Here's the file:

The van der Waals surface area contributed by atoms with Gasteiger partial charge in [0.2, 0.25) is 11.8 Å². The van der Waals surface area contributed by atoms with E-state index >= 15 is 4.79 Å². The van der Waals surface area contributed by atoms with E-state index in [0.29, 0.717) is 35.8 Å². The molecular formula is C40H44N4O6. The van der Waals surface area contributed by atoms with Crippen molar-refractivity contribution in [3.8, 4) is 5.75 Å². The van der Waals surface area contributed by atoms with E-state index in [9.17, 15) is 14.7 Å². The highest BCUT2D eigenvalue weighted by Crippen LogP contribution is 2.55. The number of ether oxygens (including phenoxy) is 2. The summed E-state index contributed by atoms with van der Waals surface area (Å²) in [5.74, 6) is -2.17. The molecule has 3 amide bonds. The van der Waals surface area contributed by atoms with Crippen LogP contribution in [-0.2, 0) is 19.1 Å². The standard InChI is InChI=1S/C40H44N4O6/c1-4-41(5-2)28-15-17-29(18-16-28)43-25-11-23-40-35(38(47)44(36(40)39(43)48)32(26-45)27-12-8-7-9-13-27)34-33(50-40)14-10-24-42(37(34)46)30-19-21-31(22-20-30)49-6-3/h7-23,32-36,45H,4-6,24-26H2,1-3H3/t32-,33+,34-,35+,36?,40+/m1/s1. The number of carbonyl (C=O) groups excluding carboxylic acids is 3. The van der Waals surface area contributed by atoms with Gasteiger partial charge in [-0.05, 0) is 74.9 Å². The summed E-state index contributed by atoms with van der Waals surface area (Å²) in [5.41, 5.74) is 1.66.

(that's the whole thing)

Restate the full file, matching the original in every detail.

The van der Waals surface area contributed by atoms with Gasteiger partial charge in [0.2, 0.25) is 11.8 Å². The van der Waals surface area contributed by atoms with E-state index >= 15 is 4.79 Å². The van der Waals surface area contributed by atoms with E-state index in [0.29, 0.717) is 35.8 Å². The molecular formula is C40H44N4O6. The van der Waals surface area contributed by atoms with Crippen molar-refractivity contribution in [3.8, 4) is 5.75 Å². The van der Waals surface area contributed by atoms with E-state index in [9.17, 15) is 14.7 Å². The highest BCUT2D eigenvalue weighted by Crippen LogP contribution is 2.55. The number of ether oxygens (including phenoxy) is 2. The summed E-state index contributed by atoms with van der Waals surface area (Å²) in [5.74, 6) is -2.17. The molecule has 3 amide bonds. The van der Waals surface area contributed by atoms with Crippen LogP contribution in [-0.2, 0) is 19.1 Å². The standard InChI is InChI=1S/C40H44N4O6/c1-4-41(5-2)28-15-17-29(18-16-28)43-25-11-23-40-35(38(47)44(36(40)39(43)48)32(26-45)27-12-8-7-9-13-27)34-33(50-40)14-10-24-42(37(34)46)30-19-21-31(22-20-30)49-6-3/h7-23,32-36,45H,4-6,24-26H2,1-3H3/t32-,33+,34-,35+,36?,40+/m1/s1. The number of carbonyl (C=O) groups excluding carboxylic acids is 3. The van der Waals surface area contributed by atoms with Gasteiger partial charge in [-0.05, 0) is 74.9 Å². The summed E-state index contributed by atoms with van der Waals surface area (Å²) in [5.41, 5.74) is 1.66.